Over 63,000 people have lent their name to an online petition demanding the abolition of daylight saving time. Of course, you can probably find an online petition with twice as many names demanding the abolition of the moon. (It moves around and changes shape. You can’t trust it.)
It’s fitting that DST’s end came right after Halloween. No holiday wears out its welcome so fast. Christmas lingers and fades; we exist in a state of theoretical festiveness with another holiday coming to wrap up the long hurrah, but on the day after Halloween, the magic has fled and the pumpkins already have their faces chewed off by squirrels. So BANG: November. BANG: Darkness. The end of DST kicks you in a cell and slams the door. It’s hard, but we know it’ll swing back open some day, and those long summer nights will be the most precious — slap! dang skeeters — days of the year.
But, you say, aren’t there Studies that show DST is dangerous? Yes. Drinking it can kill you. No sorry, that’s DDT. According to CNN, University of Alabama at Birmingham researchers in 2012 said the DST change in the spring “led to a 10 percent increase in heart attack risk.” Be safe, people! Smear some gel on the defibrillator pads before you adjust your alarm clock! The risk drops 10 percent when the clocks go back, and researchers think it has to do with the amount of sleep you get, which is apparently beyond anyone’s control.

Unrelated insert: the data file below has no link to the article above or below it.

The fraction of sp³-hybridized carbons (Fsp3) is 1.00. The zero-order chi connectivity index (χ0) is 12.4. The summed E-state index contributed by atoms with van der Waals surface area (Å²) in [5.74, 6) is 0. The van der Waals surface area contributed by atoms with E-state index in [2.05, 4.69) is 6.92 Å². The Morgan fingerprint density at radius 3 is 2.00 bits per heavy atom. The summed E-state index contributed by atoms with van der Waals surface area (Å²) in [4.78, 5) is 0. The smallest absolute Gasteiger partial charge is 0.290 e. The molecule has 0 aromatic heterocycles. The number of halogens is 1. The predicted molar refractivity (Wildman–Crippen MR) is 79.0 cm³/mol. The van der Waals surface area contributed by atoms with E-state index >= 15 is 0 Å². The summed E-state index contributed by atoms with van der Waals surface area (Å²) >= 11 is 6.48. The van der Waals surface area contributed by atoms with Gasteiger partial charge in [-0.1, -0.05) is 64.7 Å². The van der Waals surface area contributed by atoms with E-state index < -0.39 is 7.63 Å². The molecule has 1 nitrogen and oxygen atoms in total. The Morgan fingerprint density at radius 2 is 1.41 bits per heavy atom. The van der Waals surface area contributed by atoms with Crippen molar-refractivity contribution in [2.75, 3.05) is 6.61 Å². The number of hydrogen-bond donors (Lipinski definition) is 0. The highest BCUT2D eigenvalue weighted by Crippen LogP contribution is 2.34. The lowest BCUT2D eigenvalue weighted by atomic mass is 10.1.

The only thing that’s annoying about the change is adjusting the clocks, which is a hardship only if you have to utter the phrase “well, I’d better go out and repaint the sundial.” Otherwise it’s a chance to sync all the kitchen clocks. Make a family game of it! OK, you handle the microwave. You, the radio. You, the oven. I’ll count us down using my cellphone! Ten — nine —
Dad, it’s 2 a.m.
I know, but Mom always says we should do more things as a family. Three — two — PUSH SET TIME! There.
Winter has begun, but take hope: By the end of next month the days will begin to lengthen. As Churchill said, “this is not the end. It is not even the beginning of the end. But it is, perhaps, the end of the beginning of the start of the first part before the beginning begins.”
Why, it’s practically spring.